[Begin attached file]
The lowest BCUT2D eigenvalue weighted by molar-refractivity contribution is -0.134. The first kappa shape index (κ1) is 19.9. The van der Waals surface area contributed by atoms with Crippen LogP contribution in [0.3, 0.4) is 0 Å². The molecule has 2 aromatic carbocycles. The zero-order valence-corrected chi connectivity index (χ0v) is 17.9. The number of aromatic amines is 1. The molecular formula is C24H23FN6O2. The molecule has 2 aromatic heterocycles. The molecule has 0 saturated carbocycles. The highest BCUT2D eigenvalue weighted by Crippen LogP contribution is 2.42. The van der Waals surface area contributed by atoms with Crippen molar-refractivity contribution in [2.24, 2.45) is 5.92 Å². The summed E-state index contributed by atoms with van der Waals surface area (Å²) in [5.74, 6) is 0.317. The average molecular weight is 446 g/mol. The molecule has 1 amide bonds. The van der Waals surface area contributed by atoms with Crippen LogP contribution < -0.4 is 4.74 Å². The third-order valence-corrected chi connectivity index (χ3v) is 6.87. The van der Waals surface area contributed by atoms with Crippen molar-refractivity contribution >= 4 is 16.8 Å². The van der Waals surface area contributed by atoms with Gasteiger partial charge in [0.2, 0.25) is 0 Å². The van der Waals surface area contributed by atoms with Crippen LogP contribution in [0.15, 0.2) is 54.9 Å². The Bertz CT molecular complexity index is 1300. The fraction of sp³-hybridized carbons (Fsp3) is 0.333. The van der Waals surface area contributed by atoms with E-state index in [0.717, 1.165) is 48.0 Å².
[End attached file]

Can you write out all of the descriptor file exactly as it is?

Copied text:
The lowest BCUT2D eigenvalue weighted by molar-refractivity contribution is -0.134. The first kappa shape index (κ1) is 19.9. The van der Waals surface area contributed by atoms with Crippen LogP contribution in [0.3, 0.4) is 0 Å². The molecule has 2 aromatic carbocycles. The zero-order valence-corrected chi connectivity index (χ0v) is 17.9. The number of aromatic amines is 1. The molecular formula is C24H23FN6O2. The molecule has 2 aromatic heterocycles. The molecule has 0 saturated carbocycles. The highest BCUT2D eigenvalue weighted by Crippen LogP contribution is 2.42. The van der Waals surface area contributed by atoms with Crippen molar-refractivity contribution in [2.24, 2.45) is 5.92 Å². The summed E-state index contributed by atoms with van der Waals surface area (Å²) in [5.74, 6) is 0.317. The average molecular weight is 446 g/mol. The molecule has 1 amide bonds. The van der Waals surface area contributed by atoms with Crippen LogP contribution < -0.4 is 4.74 Å². The third-order valence-corrected chi connectivity index (χ3v) is 6.87. The van der Waals surface area contributed by atoms with Crippen molar-refractivity contribution >= 4 is 16.8 Å². The van der Waals surface area contributed by atoms with Gasteiger partial charge in [0.2, 0.25) is 0 Å². The van der Waals surface area contributed by atoms with Crippen LogP contribution in [0.15, 0.2) is 54.9 Å². The Bertz CT molecular complexity index is 1300. The fraction of sp³-hybridized carbons (Fsp3) is 0.333. The van der Waals surface area contributed by atoms with E-state index in [0.717, 1.165) is 48.0 Å².